Mindfulness Informs EASTCONN’s Interdistrict Grants Program

Mindfulness Informs EASTCONN’s Interdistrict Grants Program

 

 

For many teachers, students and parents, mindfulness became a life raft during the COVID-19 pandemic, offering time-tested, easy-to-follow methods for regulating moods, outlooks and emotions.

 

Long before the pandemic, however, EASTCONN Interdistrict Grant facilitator Esther Soffer introduced mindfulness practices – deep breathing, meditation, bell-listening and other techniques – into her work with local school districts.

 

“About seven years ago, I went to my director at the time and said, ‘Hey, I’ve been reading about this mindfulness thing. I read a couple of articles and I really want to try this,’” Soffer said.

 

Soffer also took inspiration from Ken Caputo, a Mansfield karate instructor, who taught social-emotional learning to his students in between kicks and punches. “He taught them how to breathe and use their body to calm themselves,” Soffer said.

 

When Soffer pitched mindfulness as the focus of a new grant, her director’s response was positive but cautious. “The feedback was, ‘You can try anything you want, but I don’t know if it’s going to work,’” Soffer said. “And I was like, ‘Cool, I’m going to try it.’”

 

Soon after, Mindful Transformations – one of five Interdistrict Cooperative Grants currently facilitated by EASTCONN – was born. And when the coronavirus pandemic hit, Soffer and fellow grant facilitator Stephanie White found they had ample resources on hand to help students, teachers and community members.

 

“It was the perfect thing then, and it gave us some experience in doing this work before the pandemic hit,” Soffer said. “Right now, we’re really seeing a need for mindfulness – in teachers and adults especially.”

 

EASTCONN’s cutting-edge work on Interdistrict Cooperative Grants is nothing new. For more than two decades, the agency has collaborated with the Connecticut State Department of Education and local school districts on programming that brings together students from disparate backgrounds to combat racial, social and economic isolation and improve academic performance.

 

Last year, EASTCONN received funding for five grants – America’s Mosaic, Faces of Culture, Farming Our Land and Sea, Forensic Detectives and Mindful Transformations. The programs served over 1,200 third- to eighth-grade students across 17 districts in northeastern Connecticut and in Hartford. (Only 19 Interdistrict Grants were awarded across the entire state in 2021-22.)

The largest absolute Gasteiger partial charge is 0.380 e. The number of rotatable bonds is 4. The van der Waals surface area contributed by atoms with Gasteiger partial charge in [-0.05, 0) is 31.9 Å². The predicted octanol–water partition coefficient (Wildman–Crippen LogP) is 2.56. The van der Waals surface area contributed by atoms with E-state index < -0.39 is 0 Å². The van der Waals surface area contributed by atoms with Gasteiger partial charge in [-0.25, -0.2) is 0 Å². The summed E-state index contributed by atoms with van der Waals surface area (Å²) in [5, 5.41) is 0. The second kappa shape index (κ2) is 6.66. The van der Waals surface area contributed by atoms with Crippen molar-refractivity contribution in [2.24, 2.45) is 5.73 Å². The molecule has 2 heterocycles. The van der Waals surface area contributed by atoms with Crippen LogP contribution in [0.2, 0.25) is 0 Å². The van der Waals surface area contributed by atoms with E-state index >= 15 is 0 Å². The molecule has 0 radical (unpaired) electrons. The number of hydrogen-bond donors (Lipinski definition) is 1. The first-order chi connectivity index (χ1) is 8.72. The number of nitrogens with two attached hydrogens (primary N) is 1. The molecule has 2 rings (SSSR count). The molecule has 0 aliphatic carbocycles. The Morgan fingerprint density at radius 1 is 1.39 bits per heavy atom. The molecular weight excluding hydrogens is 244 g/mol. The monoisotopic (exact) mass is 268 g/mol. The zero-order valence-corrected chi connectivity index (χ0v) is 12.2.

“The success of our grants is the result of EASTCONN’s focus on equity through the implementation of bringing urban, rural, and suburban districts together through collaborative partnerships,” said Anna Forlenza-Bailey, Ph.D., outgoing Director of Talent Development at EASTCONN. “Esther and Stephanie move the work forward through their creativity, passion and commitment.”

 

White, who came to EASTCONN three years ago after teaching in Windham Public Schools for eight years, said a number of schools have expressed interest in partnering with the agency around the social-emotional lessons and mindfulness work she and Soffer incorporate into their programs.

 

“That’s been a really big selling point – that and the sense of community we’re able to bring to schools by partnering them with other districts, with their pen pals,” White said. “They get to write to one another and meet each other virtually, because everyone’s been so isolated, especially young children.”

 

Jake St. John, a teacher at Voluntown Elementary School, said his students always walk away from EASTCONN’s grant programs knowing kindness and compassion is the way.

 

“Being able to participate in programs with Esther and Stephanie is always a gratifying part of the school year and I can not stress how my students have benefited from their work,” St. John said. “Teaching in a small rural school district, it is always exciting to see students' eyes open wide when the world is brought right to them.”

 

Soffer and White aren’t immune to the heightened emotions they encounter in the classroom – virtual or otherwise. Several weeks ago, a shy fifth-grader learned the two facilitators had instructed a class a day earlier in the town where he used to live.

 

“We were telling them that we had just been in their partner classroom yesterday and met their pen pals,” White said. “One boy said, ‘I moved from that town and that's my friend!’ He started to cry, and he went over to his teacher and hugged her. It was so sweet to see a student moved to tears, just knowing that he had a connection to someone from his past.”


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